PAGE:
The debate over how to allocate federal funds played out most recently over the America COMPETES Act, which was initially passed in 2007 to bolster innovation in technology. Among other provisions, the law established a new Advanced Research Projects Agency for Energy within the Department of Energy. Explicitly modeled after the Defense Advanced Research Projects Agency (DARPA), a military office whose most famous research contributions are the information processing technologies that gave rise to the Internet, ARPA-E was designed to bridge the gap between basic research discoveries and application, an area where some observers see the U.S. falling behind overseas rivals.

But while the COMPETES Act passed with broad bipartisan support and was signed into law by George W. Bush, ARPA-E did not receive its initial $400 million funding until the stimulus package of 2009. And when the COMPETES Act came up for reauthorization last year, it was initially stymied before finally clearing the House in December with scant Republican support. (The measure cleared the Senate by unanimous consent, meaning no formal roll call vote was taken.)

“Not having some of these ideas in the pipeline five years down the road could depress economic growth in that time frame.” — Patrick Clemins, American Association for the Advancement of Science

In opposing the reauthorization, House Republicans objected to the projected $86 billion in spending but also argued that the government should focus on basic research. Government support in developing commercial technologies “could lead to inappropriate market innovation,” worried Rep. Ralph Hall, a Texas Republican who is now chairman of the House Science and Technology Committee. (Hall’s office did not respond to an inquiry about what he meant by the phrase “inappropriate market innovation,” or whether he supports the proposed cuts in applied research. A committee spokesman declined comment on the Republican proposal, but said the committee “will be providing close oversight of DOE programs and will work to minimize duplication and unnecessary spending, including in applied research programs.”)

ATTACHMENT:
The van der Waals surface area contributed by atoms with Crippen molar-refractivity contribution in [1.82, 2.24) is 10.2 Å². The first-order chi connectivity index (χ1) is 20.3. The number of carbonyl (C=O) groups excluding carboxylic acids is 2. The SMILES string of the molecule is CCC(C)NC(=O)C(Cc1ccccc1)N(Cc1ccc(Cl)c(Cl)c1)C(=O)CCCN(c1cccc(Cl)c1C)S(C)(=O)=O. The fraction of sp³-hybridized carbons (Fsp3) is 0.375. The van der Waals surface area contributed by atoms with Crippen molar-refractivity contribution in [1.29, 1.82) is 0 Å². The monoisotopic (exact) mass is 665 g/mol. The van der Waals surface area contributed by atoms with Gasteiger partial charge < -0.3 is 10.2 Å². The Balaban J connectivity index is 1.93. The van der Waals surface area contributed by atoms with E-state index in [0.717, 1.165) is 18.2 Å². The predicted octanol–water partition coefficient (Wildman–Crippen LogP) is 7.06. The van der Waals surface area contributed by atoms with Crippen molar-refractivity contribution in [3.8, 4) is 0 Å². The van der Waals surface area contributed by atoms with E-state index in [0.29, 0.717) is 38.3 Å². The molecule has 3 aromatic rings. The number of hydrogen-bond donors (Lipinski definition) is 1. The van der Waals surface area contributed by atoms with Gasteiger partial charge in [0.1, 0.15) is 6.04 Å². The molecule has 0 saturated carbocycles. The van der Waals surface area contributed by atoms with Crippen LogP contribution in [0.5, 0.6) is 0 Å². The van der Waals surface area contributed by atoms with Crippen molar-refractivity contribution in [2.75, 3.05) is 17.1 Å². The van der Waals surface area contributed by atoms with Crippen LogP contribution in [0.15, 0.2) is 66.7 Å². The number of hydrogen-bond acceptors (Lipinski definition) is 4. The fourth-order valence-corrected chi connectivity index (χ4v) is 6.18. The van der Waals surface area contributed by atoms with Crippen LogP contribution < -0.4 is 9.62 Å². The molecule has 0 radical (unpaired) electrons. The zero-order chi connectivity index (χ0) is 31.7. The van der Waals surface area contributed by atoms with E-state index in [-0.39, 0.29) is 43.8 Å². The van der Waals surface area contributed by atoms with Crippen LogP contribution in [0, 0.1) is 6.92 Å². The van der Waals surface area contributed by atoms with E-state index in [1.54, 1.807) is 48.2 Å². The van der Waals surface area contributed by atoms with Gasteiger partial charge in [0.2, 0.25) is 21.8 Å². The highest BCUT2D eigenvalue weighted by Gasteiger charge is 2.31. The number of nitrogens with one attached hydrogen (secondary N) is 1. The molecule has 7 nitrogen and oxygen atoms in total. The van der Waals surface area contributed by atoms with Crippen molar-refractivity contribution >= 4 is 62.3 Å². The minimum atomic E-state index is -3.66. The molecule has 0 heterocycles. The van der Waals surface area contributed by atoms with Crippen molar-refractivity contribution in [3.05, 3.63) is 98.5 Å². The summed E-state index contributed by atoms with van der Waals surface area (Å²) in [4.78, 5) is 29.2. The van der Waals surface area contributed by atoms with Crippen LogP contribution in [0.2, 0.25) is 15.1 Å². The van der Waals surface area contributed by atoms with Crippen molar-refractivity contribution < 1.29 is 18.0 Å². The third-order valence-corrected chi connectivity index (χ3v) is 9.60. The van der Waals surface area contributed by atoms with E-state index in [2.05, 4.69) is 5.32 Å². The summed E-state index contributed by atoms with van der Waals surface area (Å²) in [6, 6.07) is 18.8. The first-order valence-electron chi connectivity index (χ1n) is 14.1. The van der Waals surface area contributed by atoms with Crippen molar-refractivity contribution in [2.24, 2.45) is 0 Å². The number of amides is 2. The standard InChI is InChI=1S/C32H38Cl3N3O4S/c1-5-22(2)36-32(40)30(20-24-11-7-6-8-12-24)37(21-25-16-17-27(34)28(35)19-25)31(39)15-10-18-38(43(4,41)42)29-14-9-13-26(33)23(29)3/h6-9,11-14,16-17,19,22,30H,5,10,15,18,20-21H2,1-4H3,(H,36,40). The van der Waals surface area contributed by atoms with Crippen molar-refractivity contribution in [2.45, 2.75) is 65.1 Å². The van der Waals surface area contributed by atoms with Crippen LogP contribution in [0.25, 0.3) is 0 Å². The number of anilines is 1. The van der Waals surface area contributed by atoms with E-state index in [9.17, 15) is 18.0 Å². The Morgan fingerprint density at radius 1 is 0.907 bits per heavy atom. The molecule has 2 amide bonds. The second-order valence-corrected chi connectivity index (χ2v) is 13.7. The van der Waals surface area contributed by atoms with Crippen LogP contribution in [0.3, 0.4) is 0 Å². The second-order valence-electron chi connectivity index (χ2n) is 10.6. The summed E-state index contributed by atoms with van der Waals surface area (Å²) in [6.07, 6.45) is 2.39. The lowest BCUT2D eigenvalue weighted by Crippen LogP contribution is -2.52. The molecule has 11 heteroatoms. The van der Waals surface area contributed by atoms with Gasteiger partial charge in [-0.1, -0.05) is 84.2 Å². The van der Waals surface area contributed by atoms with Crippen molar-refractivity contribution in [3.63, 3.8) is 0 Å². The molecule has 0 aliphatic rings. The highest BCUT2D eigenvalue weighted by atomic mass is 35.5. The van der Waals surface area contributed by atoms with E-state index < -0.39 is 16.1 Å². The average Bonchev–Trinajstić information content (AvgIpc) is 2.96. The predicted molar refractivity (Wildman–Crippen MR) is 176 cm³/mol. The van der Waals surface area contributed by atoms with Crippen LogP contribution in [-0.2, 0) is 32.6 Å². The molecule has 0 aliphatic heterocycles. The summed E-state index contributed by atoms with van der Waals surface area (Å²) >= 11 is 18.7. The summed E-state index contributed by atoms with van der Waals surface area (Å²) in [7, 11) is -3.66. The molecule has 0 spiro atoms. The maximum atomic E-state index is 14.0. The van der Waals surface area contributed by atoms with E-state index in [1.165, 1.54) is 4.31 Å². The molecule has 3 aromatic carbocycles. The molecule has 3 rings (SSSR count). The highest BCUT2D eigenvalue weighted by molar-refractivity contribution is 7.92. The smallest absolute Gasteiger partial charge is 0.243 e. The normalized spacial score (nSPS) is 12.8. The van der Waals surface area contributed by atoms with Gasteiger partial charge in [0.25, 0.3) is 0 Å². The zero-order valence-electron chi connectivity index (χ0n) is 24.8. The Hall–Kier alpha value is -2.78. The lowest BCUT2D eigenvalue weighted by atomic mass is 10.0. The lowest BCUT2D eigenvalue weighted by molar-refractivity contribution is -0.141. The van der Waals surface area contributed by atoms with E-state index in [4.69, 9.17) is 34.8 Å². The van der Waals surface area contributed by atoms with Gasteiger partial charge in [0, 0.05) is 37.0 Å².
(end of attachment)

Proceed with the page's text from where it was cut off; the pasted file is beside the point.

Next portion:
Since receiving its original round of funding, ARPA-E has supported a range of energy-related research projects. Some are focused on renewable energy sources, like bringing solar power to the electric grid, or improving the efficiency and performance of batteries for electric cars, a favorite project of President Obama.

Others, though, are focused on improving existing products through advances in materials. For example, a $3 million grant is boosting a California company’s attempt to devise energy-efficient industrial motors that could allow companies to run their electronic systems at far lower costs.

And a $1 million grant is supporting a project at the Georgia Institute of Technology that aims to increase the efficiency of chargers for portable consumer electronics like laptops, smart phones, and GPS devices, while also shrinking them to a “negligible” size, said Mark Allen, a professor and project leader. If successful, the project should yield benefits for both consumers and manufacturers of the devices, he said.

The research areas supported by ARPA-E were selected following consultation with outside scientists about where government support could play a role in transitioning technologies from basic research to the marketplace, Allen said. 

In that way, ARPA-E and other applied research projects may bolster the economy by directing resources to valuable technologies that the private sector can’t, or wouldn’t, research on its own. “Not having some of these ideas in the pipeline five years down the road could depress economic growth in that time frame,” said Clemins of AAAS.

Still, the debate over government support for applied research is unlikely to end anytime soon. The COMPETES Act, for example, authorized about $300 million annually for ARPA-E. But actual appropriations levels won’t be set until Congress hashes out a budget, and members of the Republican Study Committee have set their sights high — or low, as it were. Last week’s proposal, a spokesman for the group said, “is a head start on cutting back spending, not the whole race.”